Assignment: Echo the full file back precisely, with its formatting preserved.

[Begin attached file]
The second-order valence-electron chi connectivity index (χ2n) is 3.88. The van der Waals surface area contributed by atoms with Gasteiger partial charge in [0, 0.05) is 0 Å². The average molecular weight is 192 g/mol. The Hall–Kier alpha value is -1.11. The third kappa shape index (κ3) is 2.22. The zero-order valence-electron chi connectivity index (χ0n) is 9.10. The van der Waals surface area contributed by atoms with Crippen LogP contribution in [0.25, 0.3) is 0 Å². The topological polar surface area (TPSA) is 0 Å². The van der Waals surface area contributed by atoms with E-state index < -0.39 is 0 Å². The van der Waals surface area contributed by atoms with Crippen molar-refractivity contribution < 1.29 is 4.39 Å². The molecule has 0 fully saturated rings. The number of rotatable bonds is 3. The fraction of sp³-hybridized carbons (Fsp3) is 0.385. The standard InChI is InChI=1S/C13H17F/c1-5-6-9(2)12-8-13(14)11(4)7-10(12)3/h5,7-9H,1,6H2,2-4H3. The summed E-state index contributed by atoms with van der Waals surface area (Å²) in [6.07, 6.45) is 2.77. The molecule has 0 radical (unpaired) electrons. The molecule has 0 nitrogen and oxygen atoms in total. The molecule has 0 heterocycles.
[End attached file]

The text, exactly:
The second-order valence-electron chi connectivity index (χ2n) is 3.88. The van der Waals surface area contributed by atoms with Gasteiger partial charge in [0, 0.05) is 0 Å². The average molecular weight is 192 g/mol. The Hall–Kier alpha value is -1.11. The third kappa shape index (κ3) is 2.22. The zero-order valence-electron chi connectivity index (χ0n) is 9.10. The van der Waals surface area contributed by atoms with Crippen LogP contribution in [0.25, 0.3) is 0 Å². The topological polar surface area (TPSA) is 0 Å². The van der Waals surface area contributed by atoms with E-state index < -0.39 is 0 Å². The van der Waals surface area contributed by atoms with Crippen molar-refractivity contribution < 1.29 is 4.39 Å². The molecule has 0 fully saturated rings. The number of rotatable bonds is 3. The fraction of sp³-hybridized carbons (Fsp3) is 0.385. The standard InChI is InChI=1S/C13H17F/c1-5-6-9(2)12-8-13(14)11(4)7-10(12)3/h5,7-9H,1,6H2,2-4H3. The summed E-state index contributed by atoms with van der Waals surface area (Å²) in [6.07, 6.45) is 2.77. The molecule has 0 radical (unpaired) electrons. The molecule has 0 nitrogen and oxygen atoms in total. The molecule has 0 heterocycles.